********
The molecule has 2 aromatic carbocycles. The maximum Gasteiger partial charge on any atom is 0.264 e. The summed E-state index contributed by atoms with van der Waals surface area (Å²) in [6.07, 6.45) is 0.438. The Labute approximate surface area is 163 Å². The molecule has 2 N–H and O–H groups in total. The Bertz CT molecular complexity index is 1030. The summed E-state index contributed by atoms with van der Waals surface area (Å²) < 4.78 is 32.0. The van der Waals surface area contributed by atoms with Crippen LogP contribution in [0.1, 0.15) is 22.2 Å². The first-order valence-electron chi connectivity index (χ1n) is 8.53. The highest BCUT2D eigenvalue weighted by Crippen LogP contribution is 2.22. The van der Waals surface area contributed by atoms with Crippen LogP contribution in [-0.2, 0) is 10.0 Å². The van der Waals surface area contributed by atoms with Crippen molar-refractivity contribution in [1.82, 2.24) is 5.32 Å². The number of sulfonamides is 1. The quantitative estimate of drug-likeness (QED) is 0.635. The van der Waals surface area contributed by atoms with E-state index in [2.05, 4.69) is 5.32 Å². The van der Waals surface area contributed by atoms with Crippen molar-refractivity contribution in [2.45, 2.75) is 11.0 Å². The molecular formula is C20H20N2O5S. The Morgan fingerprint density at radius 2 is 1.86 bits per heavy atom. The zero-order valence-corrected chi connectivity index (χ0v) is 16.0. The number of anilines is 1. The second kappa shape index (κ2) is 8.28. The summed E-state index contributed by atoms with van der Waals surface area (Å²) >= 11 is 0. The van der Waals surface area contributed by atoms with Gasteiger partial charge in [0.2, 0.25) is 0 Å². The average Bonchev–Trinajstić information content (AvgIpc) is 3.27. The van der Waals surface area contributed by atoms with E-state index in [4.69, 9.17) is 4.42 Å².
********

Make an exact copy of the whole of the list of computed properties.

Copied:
The molecule has 2 aromatic carbocycles. The maximum Gasteiger partial charge on any atom is 0.264 e. The summed E-state index contributed by atoms with van der Waals surface area (Å²) in [6.07, 6.45) is 0.438. The Labute approximate surface area is 163 Å². The molecule has 2 N–H and O–H groups in total. The Bertz CT molecular complexity index is 1030. The summed E-state index contributed by atoms with van der Waals surface area (Å²) < 4.78 is 32.0. The van der Waals surface area contributed by atoms with Crippen LogP contribution in [0.1, 0.15) is 22.2 Å². The first-order valence-electron chi connectivity index (χ1n) is 8.53. The highest BCUT2D eigenvalue weighted by Crippen LogP contribution is 2.22. The van der Waals surface area contributed by atoms with Crippen LogP contribution in [-0.2, 0) is 10.0 Å². The van der Waals surface area contributed by atoms with Crippen molar-refractivity contribution in [1.82, 2.24) is 5.32 Å². The number of sulfonamides is 1. The quantitative estimate of drug-likeness (QED) is 0.635. The van der Waals surface area contributed by atoms with E-state index in [2.05, 4.69) is 5.32 Å². The van der Waals surface area contributed by atoms with Crippen molar-refractivity contribution in [2.45, 2.75) is 11.0 Å². The molecular formula is C20H20N2O5S. The Morgan fingerprint density at radius 2 is 1.86 bits per heavy atom. The zero-order valence-corrected chi connectivity index (χ0v) is 16.0. The number of anilines is 1. The second kappa shape index (κ2) is 8.28. The summed E-state index contributed by atoms with van der Waals surface area (Å²) >= 11 is 0. The van der Waals surface area contributed by atoms with Gasteiger partial charge in [0.2, 0.25) is 0 Å². The average Bonchev–Trinajstić information content (AvgIpc) is 3.27. The van der Waals surface area contributed by atoms with E-state index in [4.69, 9.17) is 4.42 Å².